How do you compare personnel management vs human resource management?
- Personnel management is a predominantly administrative record-keeping function that aims to establish and maintain equitable terms and conditions of employment.
- Human resource management integrates the traditional personnel management functions to corporate goals and strategies, and performs additional people-centered organizational developmental activities.
Significant difference exists between personnel management and human resource management in terms of scope, approach, and application.
The Scope of Services
Human Resource Management is broader in scope than Personnel Management.
The scope of personnel management includes functional activities such as manpower planning, recruitment, job analysis, job evaluation, payroll administration, performance appraisals, labor law compliance, training administration, and related tasks. Human resources management includes all these activities plus organizational developmental activities such as leadership, motivation, developing organizational culture, communication of shared values, and so forth.
The human resource management approach remains integrated to the company’s core strategy and vision. It seeks to optimize the use of human resources for the fulfillment of organizational goals. This strategic and philosophical context of human resource management makes it more purposeful, relevant, and more effective compared to the personnel management approach.
Difference in Approach
The personnel management approach tends to attach much importance to norms, customs and established practices, whereas the human resource approach gives importance to values and mission.
The personnel management approach also concerns itself with establishing rules, policies, procedures, and contracts, and strives to monitor and enforce compliance to such regulations, with careful delineation of written contract. The human resource management approach remains impatient with rules and regulations. HR managers tend to relax rules based on business needs and exigencies, and aim to go by the spirit of the contract rather than the letter of the contract.
An illustration of this difference in approach lies in the treatment of employee motivation. The personnel management approach holds employee satisfaction as the key to keeping employees motivated, and institutes compensation, bonuses, rewards, and work simplification initiatives as possible motivators. The human resource philosophy holds improved performance as the driver of employee satisfaction, and devises strategies such as work challenges, team work, and creativity to improve motivation.
Difference in Nature
Another dimension of the difference is the proactive nature of human resource management compared to the reactive nature of personnel management.
Personnel management remains aloof from core organizational activities, functions independently, and takes a reactive approach to changes in corporate goals or strategy. Human resource management remains integrated with corporate strategy and takes a proactive approach to align the workforce toward achievement of corporate goals.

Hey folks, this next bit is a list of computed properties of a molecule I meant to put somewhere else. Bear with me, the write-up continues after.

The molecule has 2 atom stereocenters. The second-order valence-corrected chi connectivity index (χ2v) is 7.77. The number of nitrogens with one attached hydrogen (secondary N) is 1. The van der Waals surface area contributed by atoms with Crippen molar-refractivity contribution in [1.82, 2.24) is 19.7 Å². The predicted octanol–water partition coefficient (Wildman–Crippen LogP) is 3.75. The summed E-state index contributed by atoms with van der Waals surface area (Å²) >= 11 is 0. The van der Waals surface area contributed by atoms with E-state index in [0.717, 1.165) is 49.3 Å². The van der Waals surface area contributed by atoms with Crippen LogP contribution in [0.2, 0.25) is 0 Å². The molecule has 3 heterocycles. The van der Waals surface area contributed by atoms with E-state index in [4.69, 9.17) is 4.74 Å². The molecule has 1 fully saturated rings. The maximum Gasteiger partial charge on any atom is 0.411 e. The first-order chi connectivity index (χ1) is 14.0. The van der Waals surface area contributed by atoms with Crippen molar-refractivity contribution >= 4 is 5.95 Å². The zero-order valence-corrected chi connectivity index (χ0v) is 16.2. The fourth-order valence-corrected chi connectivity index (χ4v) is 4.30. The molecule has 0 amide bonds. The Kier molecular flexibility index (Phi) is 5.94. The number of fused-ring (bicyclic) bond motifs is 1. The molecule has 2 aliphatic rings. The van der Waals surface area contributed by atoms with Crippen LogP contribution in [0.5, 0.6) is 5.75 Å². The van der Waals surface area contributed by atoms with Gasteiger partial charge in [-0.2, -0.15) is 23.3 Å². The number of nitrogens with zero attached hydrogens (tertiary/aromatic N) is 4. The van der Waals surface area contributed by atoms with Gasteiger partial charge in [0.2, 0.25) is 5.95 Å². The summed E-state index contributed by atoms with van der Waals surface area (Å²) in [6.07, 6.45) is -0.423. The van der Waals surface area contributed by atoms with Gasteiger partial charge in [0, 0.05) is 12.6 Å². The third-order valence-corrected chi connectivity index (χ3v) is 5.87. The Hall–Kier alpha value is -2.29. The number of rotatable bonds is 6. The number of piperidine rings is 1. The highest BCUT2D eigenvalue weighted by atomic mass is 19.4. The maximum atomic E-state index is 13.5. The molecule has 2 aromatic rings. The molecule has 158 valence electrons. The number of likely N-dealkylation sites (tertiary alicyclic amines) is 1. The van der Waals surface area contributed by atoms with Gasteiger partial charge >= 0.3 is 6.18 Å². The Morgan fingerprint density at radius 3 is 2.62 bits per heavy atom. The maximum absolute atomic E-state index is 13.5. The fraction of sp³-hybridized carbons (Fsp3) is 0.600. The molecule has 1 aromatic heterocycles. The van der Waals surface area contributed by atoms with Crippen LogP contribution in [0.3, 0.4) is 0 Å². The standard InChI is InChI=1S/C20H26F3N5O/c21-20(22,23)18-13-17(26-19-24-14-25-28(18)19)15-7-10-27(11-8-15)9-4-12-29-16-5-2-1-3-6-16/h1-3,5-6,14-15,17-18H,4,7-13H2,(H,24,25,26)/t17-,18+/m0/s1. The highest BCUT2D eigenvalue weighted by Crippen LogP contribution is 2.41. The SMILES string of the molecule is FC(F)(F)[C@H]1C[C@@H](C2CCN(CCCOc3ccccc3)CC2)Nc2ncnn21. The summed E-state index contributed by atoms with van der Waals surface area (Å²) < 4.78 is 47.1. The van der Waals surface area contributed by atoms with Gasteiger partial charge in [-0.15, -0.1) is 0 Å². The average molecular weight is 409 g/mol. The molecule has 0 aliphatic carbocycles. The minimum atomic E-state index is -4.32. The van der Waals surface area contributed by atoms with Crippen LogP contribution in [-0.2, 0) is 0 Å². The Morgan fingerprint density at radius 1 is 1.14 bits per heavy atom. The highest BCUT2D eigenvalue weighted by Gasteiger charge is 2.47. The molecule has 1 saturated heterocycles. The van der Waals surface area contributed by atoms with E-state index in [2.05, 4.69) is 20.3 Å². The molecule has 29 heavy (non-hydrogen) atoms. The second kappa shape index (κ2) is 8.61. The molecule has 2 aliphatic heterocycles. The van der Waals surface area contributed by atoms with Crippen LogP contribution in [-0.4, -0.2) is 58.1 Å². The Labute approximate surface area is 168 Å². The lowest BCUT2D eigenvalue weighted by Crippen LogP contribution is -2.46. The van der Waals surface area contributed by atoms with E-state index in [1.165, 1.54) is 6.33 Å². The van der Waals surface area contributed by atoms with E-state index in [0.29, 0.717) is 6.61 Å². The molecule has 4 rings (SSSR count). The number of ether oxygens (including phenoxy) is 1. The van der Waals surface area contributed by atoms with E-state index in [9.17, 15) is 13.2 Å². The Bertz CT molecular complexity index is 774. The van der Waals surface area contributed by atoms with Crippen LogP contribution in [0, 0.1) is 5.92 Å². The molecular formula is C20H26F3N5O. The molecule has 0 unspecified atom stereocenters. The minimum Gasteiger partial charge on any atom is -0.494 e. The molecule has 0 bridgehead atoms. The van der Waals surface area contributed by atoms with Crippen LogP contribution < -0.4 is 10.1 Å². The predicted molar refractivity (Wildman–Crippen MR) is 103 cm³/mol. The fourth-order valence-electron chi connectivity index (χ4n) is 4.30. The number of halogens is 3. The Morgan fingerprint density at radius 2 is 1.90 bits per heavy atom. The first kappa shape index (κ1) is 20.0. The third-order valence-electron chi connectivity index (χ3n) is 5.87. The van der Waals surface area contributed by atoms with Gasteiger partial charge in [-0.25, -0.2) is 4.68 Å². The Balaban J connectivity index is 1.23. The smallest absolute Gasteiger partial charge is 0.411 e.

For instance, while the personnel management approach concerns itself with a reactive performance appraisal process, human resource management approach has a more comprehensive and proactive performance management system that aims to correct performance rather than make a report card of past performance.
Difference in Application
Personnel management is an independent staff function of an organization, with little involvement from line managers, and no linkage to the organization’s core process. Human resource management, on the other hand, remains integrated with the organization’s core strategy and functions. Although a distinct human resource department carries out much of the human resource management tasks, human resource initiatives involve the line management and operations staff heavily.
Personnel management also strives to reconcile the aspirations and views of the workforce with management interest by institutional means such as collective bargaining, trade union-based negotiations and similar processes. This leads to fixation of work conditions applicable for all, and not necessarily aligned to overall corporate goals.
Human Resource management gives greater thrust on dealing with each employee independently and gives more importance to customer-focused developmental activities and facilitating individual employees rather than bargaining or negotiating with trade unions.
Finally, in any discussion of personnel management vs human resource management, we must include that personnel management lays down rigid job description with many grades and a fixed promotion policy–usually based on seniority and performance appraisal ratings. Human resource management, on the other hand, has relatively fewer grades and ranks, with broadly defined job responsibilities providing much scope for applying creativity and initiative, and plenty of career paths, with skills, talent and commitment the key drivers of career advancement.
- Armstrong, Michael (2006). A Handbook of Human Resource Management Practice (10th ed.). London: Kogan Page. ISBN 0-7494-4631-5
- Legge, Karen (2004). Human Resource Management: Rhetorics and Realities (Anniversary ed.). Basingstoke: Palgrave Macmillan. ISBN 1-403-93600-5.
- Tripathi. P. C. (2002). Human Resources Development, Sultan Chand & Sons
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